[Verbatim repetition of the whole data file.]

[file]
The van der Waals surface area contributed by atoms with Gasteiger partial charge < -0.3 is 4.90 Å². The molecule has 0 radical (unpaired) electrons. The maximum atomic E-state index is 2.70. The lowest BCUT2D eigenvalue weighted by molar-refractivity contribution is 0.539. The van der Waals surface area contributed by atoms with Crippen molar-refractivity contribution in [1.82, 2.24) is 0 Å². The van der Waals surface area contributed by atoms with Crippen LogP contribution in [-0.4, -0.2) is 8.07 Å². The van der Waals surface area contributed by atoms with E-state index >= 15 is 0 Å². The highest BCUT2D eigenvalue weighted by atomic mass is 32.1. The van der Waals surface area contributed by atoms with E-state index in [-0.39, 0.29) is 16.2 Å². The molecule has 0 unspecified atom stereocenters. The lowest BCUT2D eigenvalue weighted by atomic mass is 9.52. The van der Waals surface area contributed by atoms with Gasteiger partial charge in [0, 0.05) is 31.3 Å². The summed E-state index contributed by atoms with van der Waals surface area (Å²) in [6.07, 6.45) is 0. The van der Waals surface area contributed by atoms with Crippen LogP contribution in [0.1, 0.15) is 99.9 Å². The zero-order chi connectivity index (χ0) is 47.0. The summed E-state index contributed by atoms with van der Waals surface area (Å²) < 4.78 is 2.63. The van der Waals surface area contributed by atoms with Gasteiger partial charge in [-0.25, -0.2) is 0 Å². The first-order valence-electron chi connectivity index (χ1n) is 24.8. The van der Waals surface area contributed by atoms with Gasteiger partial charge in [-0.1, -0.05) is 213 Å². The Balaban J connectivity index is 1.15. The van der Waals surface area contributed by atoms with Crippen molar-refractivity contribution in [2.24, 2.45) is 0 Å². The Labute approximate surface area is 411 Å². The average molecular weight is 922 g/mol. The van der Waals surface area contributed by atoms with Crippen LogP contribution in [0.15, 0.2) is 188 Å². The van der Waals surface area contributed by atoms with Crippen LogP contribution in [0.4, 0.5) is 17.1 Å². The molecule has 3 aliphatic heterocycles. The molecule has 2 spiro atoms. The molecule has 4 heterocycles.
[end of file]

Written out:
The van der Waals surface area contributed by atoms with Gasteiger partial charge < -0.3 is 4.90 Å². The molecule has 0 radical (unpaired) electrons. The maximum atomic E-state index is 2.70. The lowest BCUT2D eigenvalue weighted by molar-refractivity contribution is 0.539. The van der Waals surface area contributed by atoms with Crippen molar-refractivity contribution in [1.82, 2.24) is 0 Å². The van der Waals surface area contributed by atoms with Crippen LogP contribution in [-0.4, -0.2) is 8.07 Å². The van der Waals surface area contributed by atoms with E-state index >= 15 is 0 Å². The highest BCUT2D eigenvalue weighted by atomic mass is 32.1. The van der Waals surface area contributed by atoms with E-state index in [-0.39, 0.29) is 16.2 Å². The molecule has 0 unspecified atom stereocenters. The lowest BCUT2D eigenvalue weighted by atomic mass is 9.52. The van der Waals surface area contributed by atoms with Gasteiger partial charge in [0, 0.05) is 31.3 Å². The summed E-state index contributed by atoms with van der Waals surface area (Å²) in [6.07, 6.45) is 0. The van der Waals surface area contributed by atoms with Crippen LogP contribution in [0.1, 0.15) is 99.9 Å². The zero-order chi connectivity index (χ0) is 47.0. The summed E-state index contributed by atoms with van der Waals surface area (Å²) < 4.78 is 2.63. The van der Waals surface area contributed by atoms with Gasteiger partial charge in [-0.25, -0.2) is 0 Å². The first-order valence-electron chi connectivity index (χ1n) is 24.8. The van der Waals surface area contributed by atoms with Gasteiger partial charge in [-0.1, -0.05) is 213 Å². The Balaban J connectivity index is 1.15. The van der Waals surface area contributed by atoms with Crippen molar-refractivity contribution in [2.24, 2.45) is 0 Å². The Labute approximate surface area is 411 Å². The average molecular weight is 922 g/mol. The van der Waals surface area contributed by atoms with Crippen LogP contribution in [0.15, 0.2) is 188 Å². The van der Waals surface area contributed by atoms with Crippen LogP contribution in [0.4, 0.5) is 17.1 Å². The molecule has 3 aliphatic heterocycles. The molecule has 2 spiro atoms. The molecule has 4 heterocycles.